8-year-old kid was the Reno Rodeo’s first champion this week
June 28, 2003
When I was younger, I wanted to be a professional soccer player when I grew up. For a short time, I wanted to be a lawyer and a pilot. I also wanted to be a doctor and, I guess at some point, a sports writer. Now here I am.
Connor Allbee, an 8-year-old from Reno, wants to be a fireman when he grows up. He also wants to learn how to rope. That’s it. Nothing grandiose, nothing outlandish. Just two dreams. Two simple dreams.
This week at the Reno Rodeo, Connor lived one of them, which is probably one more than most Americans ever have. Fred Whitfield, the 2002 World Champion calf roper, taught Connor how to rope. Whitfield, a strapping, black cowboy who looks as if nobody has ever made him cry, was touched that he had the privilege to be Connor’s teacher. And it truly was a privilege.
Fifteen years from now, nobody will be able to teach Connor. Fifteen years from now, Connor won’t be a fireman, at least not one who will put out fires for a living. Fifteen years from now, Connor might not be alive. Twenty-five years from now, unless a cure is found, he won’t be alive.
Connor is one of the rare children in the United States to have been diagnosed with Juvenile Neuronal Ceroid Lipofuscinoses (JNCL). It’s more commonly referred to as Batten Disease, a crippling ailment that teases kids into thinking they can be anything they want. But their destiny is already chosen. Because it’s the same destiny for each of them.
The disease starts by taking away a child’s sight, which then leads to uncontrollable and sporadic seizures. This all happens before they become insane, before they become paralyzed, before they lose all of their motor skills, and before they have to be fed through tubes. All those things happen, in roughly the same order, before they die, which usually happens in their late teens or 20s. Death is unavoidable. There is no cure. There is no skipping of the disease’s crippling affects. Anybody with Batten Disease will be in a coffin by their 30th birthday.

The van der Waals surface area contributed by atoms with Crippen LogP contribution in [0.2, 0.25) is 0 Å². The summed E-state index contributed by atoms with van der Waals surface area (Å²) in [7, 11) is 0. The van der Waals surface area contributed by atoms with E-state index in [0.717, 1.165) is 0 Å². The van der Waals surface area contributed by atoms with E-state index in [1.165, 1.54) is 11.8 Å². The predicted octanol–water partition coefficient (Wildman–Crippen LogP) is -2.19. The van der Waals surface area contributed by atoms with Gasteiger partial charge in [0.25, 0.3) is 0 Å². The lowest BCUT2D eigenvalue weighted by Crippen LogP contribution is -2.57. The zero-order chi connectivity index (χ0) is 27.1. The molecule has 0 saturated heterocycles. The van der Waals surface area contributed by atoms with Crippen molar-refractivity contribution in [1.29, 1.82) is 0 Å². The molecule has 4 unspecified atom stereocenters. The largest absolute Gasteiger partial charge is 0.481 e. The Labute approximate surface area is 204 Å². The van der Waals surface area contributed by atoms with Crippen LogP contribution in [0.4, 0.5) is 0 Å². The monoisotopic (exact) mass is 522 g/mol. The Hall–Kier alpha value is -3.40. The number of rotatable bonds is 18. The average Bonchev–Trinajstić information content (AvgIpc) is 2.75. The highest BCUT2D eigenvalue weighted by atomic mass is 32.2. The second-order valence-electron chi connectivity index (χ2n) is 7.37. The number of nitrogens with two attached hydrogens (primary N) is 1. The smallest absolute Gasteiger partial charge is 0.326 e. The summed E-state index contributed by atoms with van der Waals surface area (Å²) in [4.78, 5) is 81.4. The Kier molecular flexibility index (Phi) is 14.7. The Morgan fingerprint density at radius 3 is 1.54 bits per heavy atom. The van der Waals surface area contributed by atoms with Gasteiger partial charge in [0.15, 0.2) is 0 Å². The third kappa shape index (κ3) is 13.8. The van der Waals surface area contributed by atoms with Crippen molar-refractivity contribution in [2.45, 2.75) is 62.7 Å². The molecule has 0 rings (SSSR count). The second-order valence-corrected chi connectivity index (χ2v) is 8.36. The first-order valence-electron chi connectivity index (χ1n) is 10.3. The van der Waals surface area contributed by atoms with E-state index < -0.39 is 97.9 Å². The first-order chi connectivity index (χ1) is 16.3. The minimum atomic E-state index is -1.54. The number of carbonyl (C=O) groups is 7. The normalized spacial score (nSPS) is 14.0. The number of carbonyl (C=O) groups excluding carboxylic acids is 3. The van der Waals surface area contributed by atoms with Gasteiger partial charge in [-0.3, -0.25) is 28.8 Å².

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All of us will end up in a coffin, of course. But what matters most is what you accomplish before you do. It’s not a cliche’. Connor is not some cliche’. He’s an inspiration.
Sadly, Connor’s destiny has begun. He is almost totally blind. He never saw Whitfield, never saw his rope. Last Saturday night at the Reno Livestock Events Center, Connor entered the rodeo arena on a wagon. Nearly 8,000 people shed tears on their Wranglers as they were introduced to Connor. He didn’t see any of it. Like most kids, he couldn’t keep his hands to himself.
“All he kept doing was trying to jump off the wagon and feel it,” said Steve Schroeder, the rodeo’s media relations director. “He just kept feeling the wagon. One guy was trying to stop him but then just let him go. Connor just wanted to know what it felt like. Everybody was crying. He did the same thing when Fred Whitfield taught him how to rope earlier this week. Fred let him feel his buckle, his world all around champion belt buckle. Again, he just wanted to feel it. Fred’s not the type of guy who shows a lot of emotion. But he had to.”
Connor, though, heard the cheers from the crowd. He felt the vibration on his skin when the cheers rang throughout the arena. And who cares if he never saw Whitfield’s rope? He felt its fiber. They say when you lose one of your senses, the other four become more heightened. Well, what happens when you lose two, are the other three heightened even more? Watch Connor and you’ll have an answer. Watch Connor and you’ll start asking yourself a lot of questions. Maybe you’ll even find the answers to some of them before your time on Earth is over.
Connor has a bumpy road ahead of him, but already seems to have things figured out. He wants to experience everything he can. It wasn’t Connor’s fault genetics gave him Batten Disease. Just like it wasn’t Barry Bonds’ fault genetics gave him the opportunity to become a great baseball player. But I couldn’t help think of Connor after remembering what Bonds once said last season. After a game that ended in the 10th inning, he mentioned something about not getting paid for overtime.
Connor deserves to play extra innings in the game of life. Let’s just hope he makes it to the seventh-inning stretch.
Jeremy Evans is a Nevada Appeal sports writer.
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